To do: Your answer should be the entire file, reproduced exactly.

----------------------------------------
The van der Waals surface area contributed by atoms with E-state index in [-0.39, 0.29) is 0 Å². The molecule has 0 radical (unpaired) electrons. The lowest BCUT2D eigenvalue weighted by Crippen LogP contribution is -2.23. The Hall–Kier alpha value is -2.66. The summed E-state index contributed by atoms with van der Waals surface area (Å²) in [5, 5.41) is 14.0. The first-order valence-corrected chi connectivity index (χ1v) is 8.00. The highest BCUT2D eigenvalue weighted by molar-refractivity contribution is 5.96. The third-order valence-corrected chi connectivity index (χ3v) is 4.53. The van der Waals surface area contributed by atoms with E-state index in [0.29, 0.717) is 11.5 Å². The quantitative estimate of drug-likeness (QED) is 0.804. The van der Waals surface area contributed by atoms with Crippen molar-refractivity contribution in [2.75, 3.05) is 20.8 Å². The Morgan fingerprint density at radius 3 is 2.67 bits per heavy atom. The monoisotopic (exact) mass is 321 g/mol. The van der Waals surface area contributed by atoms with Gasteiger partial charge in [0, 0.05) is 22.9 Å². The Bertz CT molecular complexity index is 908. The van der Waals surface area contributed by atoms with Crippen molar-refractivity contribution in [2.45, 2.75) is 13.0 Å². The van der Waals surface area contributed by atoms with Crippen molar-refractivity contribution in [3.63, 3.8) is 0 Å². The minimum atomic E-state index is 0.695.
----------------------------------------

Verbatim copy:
The van der Waals surface area contributed by atoms with E-state index in [-0.39, 0.29) is 0 Å². The molecule has 0 radical (unpaired) electrons. The lowest BCUT2D eigenvalue weighted by Crippen LogP contribution is -2.23. The Hall–Kier alpha value is -2.66. The summed E-state index contributed by atoms with van der Waals surface area (Å²) in [5, 5.41) is 14.0. The first-order valence-corrected chi connectivity index (χ1v) is 8.00. The highest BCUT2D eigenvalue weighted by molar-refractivity contribution is 5.96. The third-order valence-corrected chi connectivity index (χ3v) is 4.53. The van der Waals surface area contributed by atoms with E-state index in [0.29, 0.717) is 11.5 Å². The quantitative estimate of drug-likeness (QED) is 0.804. The van der Waals surface area contributed by atoms with Crippen molar-refractivity contribution in [2.75, 3.05) is 20.8 Å². The Morgan fingerprint density at radius 3 is 2.67 bits per heavy atom. The monoisotopic (exact) mass is 321 g/mol. The van der Waals surface area contributed by atoms with Gasteiger partial charge in [0, 0.05) is 22.9 Å². The Bertz CT molecular complexity index is 908. The van der Waals surface area contributed by atoms with Crippen molar-refractivity contribution in [2.45, 2.75) is 13.0 Å². The van der Waals surface area contributed by atoms with Crippen molar-refractivity contribution in [3.63, 3.8) is 0 Å². The minimum atomic E-state index is 0.695.